At the risk of objectifying large swathes of human beings, one of the reasons that I drifted into Asian studies years ago was that other cultures are like puzzles. There's pieces, and the pieces fit together if one only understands them well enough to understand how, and there's constant questions and riddles. And with contact with another culture, one finds new riddles and new questions.
[In fact, truth be known, several of the refugees I know have questioned things like why I am reading books about their home country and dabbling in learning its language. It just doesn't make complete sense to them. Which, come to think of it, is the response many Americans gave me when I began seriously studying about China. Alas, we are who we are.]
Which brings me to the issue of the Karen script. If one spends time around Karen refugees, one will soon see the S'qaw Karen script. It will be on such things as posters, t-shirts and photographs, many of which have a distinct political slant. There are multiple, distinctly different dialects of Karen. The one most spoken, in my experience, by refugees is called S'qaw Karen (pronounced "Squaw Kar-in" with the emphasis on the second syllable). It is worth mentioning that the S'qaw Karen had a higher rate of conversion to Christianity than other Karen and under the British Karen Christian militias, were involved in frequent conflict with the Burmese.
It is also worth noting that just for the record there is no connection between the Karen and Korea or Koreans, although some Americans who have never heard of the Karen, or for that matter probably don't know much about Korea either, occasionally mix them up upon first meeting someone who self-identifies as a Karen. (And since Karen have a long history of problems with the Burmese, Karen often don't like being referred to as Burmese. Occasionally, as many who come here have spent years in Thailand, often in a refugee camp, they will tell people they "come from Thailand" instead of Burma where they were born.)
The Burmese script is an unusual script noted for its circular letters. It is an awkward script to learn and the best introduction to it is probably John Okell's, "Burmese: An Introduction to the Script, Book 3." (Books one and two in the series, deal with the spoken language. Book four deals with the literary script.) [See footnote 1 for details.]
According to the on-line Museum of Karen History and Culture the S'qaw Karen script was first invented by Dr Jonathan Wade in the 1830's with Rev. Brayton. They also created a script for Pwo Karen, a different dialect of Karen, ten years later. Both scripts were developed using the Burmese alphabet as a base.
If you would like to read some of Dr. Johnathan Wade's writings, you may click here. Others of his materials, as well as more S-qaw Karen script material and resources, are available here.
[In a future post, perhaps I will explain who Dr. Johnathan Wade was. --see how there's always another riddle? However, at this time, alas, I confess I actually don't know. Based on the time, place and activities he was involved in, it stands to reason that he was a missionary from an English or American Protestant mission. If so this ties in interesting with some of the stuff below on Chin and Hmong. --See how there's always different pieces that tie together once you look deeply enough and see the shapes?]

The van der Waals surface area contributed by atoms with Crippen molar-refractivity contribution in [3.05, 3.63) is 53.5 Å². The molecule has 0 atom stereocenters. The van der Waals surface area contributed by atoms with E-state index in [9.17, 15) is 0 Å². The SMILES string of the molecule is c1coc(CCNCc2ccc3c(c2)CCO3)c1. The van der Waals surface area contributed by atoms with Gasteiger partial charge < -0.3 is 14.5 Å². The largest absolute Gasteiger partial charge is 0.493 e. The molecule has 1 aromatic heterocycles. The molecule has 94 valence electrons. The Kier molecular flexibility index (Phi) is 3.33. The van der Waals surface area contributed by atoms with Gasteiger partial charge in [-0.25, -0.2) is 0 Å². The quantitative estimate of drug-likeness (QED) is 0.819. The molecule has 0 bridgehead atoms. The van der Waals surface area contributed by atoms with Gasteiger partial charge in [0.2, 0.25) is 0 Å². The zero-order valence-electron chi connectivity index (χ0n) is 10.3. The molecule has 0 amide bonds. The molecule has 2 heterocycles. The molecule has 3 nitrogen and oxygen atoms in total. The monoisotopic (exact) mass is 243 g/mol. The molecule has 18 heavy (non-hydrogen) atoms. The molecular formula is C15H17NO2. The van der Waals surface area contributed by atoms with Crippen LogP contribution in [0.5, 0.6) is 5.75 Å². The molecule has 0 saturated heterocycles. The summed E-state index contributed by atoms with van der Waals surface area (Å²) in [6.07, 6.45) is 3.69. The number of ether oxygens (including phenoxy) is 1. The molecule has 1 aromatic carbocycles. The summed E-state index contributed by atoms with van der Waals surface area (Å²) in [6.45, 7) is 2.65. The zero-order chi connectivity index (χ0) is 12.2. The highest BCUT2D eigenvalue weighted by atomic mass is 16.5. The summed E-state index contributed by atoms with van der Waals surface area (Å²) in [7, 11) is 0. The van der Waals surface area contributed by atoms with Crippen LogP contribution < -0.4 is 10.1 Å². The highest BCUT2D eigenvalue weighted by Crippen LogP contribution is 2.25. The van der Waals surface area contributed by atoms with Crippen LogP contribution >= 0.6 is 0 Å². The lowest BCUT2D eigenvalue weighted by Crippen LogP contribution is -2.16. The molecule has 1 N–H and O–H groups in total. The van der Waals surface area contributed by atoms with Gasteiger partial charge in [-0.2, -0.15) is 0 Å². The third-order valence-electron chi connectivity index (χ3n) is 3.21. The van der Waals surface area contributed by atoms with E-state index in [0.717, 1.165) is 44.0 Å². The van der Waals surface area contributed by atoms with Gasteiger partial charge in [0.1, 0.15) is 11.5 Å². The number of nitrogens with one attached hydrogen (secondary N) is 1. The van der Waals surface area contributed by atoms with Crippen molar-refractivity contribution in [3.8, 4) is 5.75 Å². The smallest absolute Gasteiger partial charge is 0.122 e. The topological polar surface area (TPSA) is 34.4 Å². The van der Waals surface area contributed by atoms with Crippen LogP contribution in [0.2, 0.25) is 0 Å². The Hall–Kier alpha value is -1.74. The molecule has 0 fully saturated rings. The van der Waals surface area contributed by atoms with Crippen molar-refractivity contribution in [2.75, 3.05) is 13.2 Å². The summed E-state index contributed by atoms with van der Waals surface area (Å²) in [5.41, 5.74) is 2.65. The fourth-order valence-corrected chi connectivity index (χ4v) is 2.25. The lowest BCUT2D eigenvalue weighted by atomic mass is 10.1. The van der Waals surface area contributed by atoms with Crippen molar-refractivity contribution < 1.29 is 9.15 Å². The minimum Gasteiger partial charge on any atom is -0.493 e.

Which brings me to the following; a document intended to offer ways in which to present the S'qaw Karen script using Universal Multiple-Octet Coded Character Set.
See PDF file.
The document states that there are four characters used in S'qaw Karen that are not used in Burmese.
"Additions for S’gaw Karen.
Four characters used in S’gaw Karen are not used in Burmese: · LETTER SGAW KAREN SHA contrasts with Burmese õæ rha (which is õ LETTER RA + the @æ CONSONANT SIGN MEDIAL HA proposed in N3043); @‚ VOWEL SIGN SGAW KAREN EU serves as a vowel [P] and (with the @∫ SIGN ASAT proposed in N3043) as a tone mark @‚∫; @„ SIGN SGAW KAREN HATHI and @‰ SIGN SGAW KAREN KE PHO are tone marks. The former only occurs with the @∫ SIGN ASAT, thus @„∫. It should also be noted that in S’gaw Karen the @´ VOWEL SIGN TALL AA proposed in N3043 is used as a vowel (in all contexts following all consonants), and @¨ VOWEL SIGN AA is used as a tone mark, only occurring with the @∫ SIGN ASAT, thus @¨∫. (Figures 4, 5, 6, 7, 8, 9, and 10.)"
The same document also offers materials on representing the Mon script, another language of Burma, for the same system.
Again, see here for details.
A second document also offers procedures on converting two other languages of Burma, Shan which is a Tai-Kadai language, and Rumai-Palaung, which is a member of the Mon-Khmer group of languages.
Burmese: An Introduction to the Script, Book 3 . by John Okell
# Paperback: 428 pages
# Publisher: Southeast Asia Publications, Northern Illinois University; Pap/Cas edition (September 1, 1994)
# Language: English
# ISBN-10: 1877979430
# ISBN-13: 978-1877979439
# Product Dimensions: 10.8 x 8.4 x 2.3 inches
# Shipping Weight: 3.8 pounds
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